My friend Mike Connelly e-mailed me a link to an article on the Antimedia web site pointing out the lack of auditing or spending controls by the Pentagon, along with a helpful graphic showing just how much the Department of Defense has spent since 1996.
The article was based on a three-part series in Reuters news service in 2013 about how nobody knew exactly how much money was being spent or for what, and the general lack of financial control.
As one example, Scot Paltrow quoted Admiral Mark Harnicheck, head of the Defense Logistics Agency, as saying “we have about $14 billion in inventory for various reasons, and probably half of that is in excess of what me need.” Note the “probably.” He didn’t really know
The Reuters articles reminded me of a similar series in the Washington Post in 2010 reporting the same situation in regard to secret intelligence and national security agencies. There, too, nobody knew the extent of what was being done, how much was being spent or whether it was effective.
Claire Bernish, author of the Antimedia article, was rightly concerned about money being wasted being wasted on the military that could be better spent on other national priorities or left in the pockets of American taxpayers.
I have another concern. Just how effective can the U.S. armed forces be if the Secretary of Defense can’t set priorities or know just what the department’s budget is being spent for?
I have often quoted the figure that the United States spends more money than Russia, China, Saudi Arabia and the other seven biggest military spenders put together. But if the Department of Defense can’t track how it spends its money, how do we know this spending is making the U.S. military more effective.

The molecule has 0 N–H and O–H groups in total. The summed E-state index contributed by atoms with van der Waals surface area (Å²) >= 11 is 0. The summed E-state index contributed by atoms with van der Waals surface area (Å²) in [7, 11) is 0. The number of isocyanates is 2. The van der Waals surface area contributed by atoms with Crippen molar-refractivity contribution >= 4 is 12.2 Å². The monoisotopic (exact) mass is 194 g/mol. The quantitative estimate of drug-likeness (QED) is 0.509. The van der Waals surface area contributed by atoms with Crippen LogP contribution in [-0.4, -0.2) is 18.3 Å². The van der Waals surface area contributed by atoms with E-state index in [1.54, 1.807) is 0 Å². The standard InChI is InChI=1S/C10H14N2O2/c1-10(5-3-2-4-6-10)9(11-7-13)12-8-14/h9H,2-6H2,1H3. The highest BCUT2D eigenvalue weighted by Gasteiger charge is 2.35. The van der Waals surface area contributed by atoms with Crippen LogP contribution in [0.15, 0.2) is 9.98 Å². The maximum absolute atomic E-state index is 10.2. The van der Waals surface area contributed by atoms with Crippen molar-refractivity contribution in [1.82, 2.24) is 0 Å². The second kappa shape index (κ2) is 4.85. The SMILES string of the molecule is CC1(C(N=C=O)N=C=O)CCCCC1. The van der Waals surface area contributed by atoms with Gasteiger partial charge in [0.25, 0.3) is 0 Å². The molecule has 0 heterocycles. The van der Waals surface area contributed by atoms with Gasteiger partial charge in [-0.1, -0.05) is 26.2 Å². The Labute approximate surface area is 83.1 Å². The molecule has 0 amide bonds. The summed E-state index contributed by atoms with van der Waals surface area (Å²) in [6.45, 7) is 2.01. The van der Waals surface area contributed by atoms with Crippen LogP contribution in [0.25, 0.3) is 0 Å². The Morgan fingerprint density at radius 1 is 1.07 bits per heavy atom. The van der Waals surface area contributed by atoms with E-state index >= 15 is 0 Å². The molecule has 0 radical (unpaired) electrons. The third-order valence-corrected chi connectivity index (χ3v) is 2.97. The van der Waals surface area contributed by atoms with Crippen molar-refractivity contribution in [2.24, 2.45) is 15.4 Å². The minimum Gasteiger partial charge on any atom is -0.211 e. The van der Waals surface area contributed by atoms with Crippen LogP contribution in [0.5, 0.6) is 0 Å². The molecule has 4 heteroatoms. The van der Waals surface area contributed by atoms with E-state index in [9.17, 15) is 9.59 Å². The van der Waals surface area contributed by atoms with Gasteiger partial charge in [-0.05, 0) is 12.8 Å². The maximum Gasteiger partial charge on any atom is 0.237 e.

I recall how U.S. troops were sent into Iraq without adequate body armor and vehicle armor to protect against IEDs (improvised explosive devices), how Congress and the public had to pressure the Department of Defense to provide the proper equipment and the many months that went by before the equipment was actually supplied.
There was no difficulty, however, in spending money for comfortable accommodations in the protected Green Zone, where the headquarters troops worked.
I am not sure it is even possible to establish adequate inventory and spending controls with a system so big and constantly in flux. In the old days, department stores would shut down for a day to take inventory. Nowadays, chain stores such as Walmart have electronic systems to keep track of inventory. But I don’t see how such a system could be introduced without a baseline of accurate information to begin with.
Then, too, military spending is so intertwined with American business that an abrupt cutback could be disruptive to the economy as a whole, unless there were some plan to cushion the impact.
My great fear for my country is that the USA’s biggest institutions have become un-reformable. This is the defining characteristic of empires in decline—that they have great power to wage war and crush opponents, but are powerless to change themselves.
The Pentagon Doesn’t Know What It Spent 8.5 Trillion Dollars On by Claire Bernish for AntiMedia. (Hat tip to Mike Connelly).
How the Pentagon’s payroll quagmire traps American soldiers by Scot J. Paltrow and Kelly Carr for Reuters (2013).
Behind the Pentagon’s doctored ledgers, a running tally of epic waste by Scot J. Paltrow for Reuters (2013).
Why the Pentagon’s many campaigns to clean up its accounts are failing by Scot J. Paltrow for Reuters (2013).
A hidden world, growing beyond control by Dana Priest and William M. Arkin for the Washington Post. (2010)
National Security Inc. by Dana Priest and William M. Arkin for the Washington Post (2010).
The secrets next door by Dana Priest and William M. Arkin for the Washington Post (2010).
Monitoring America by Dana Priest and William M. Arkin for the Washington Post (2010).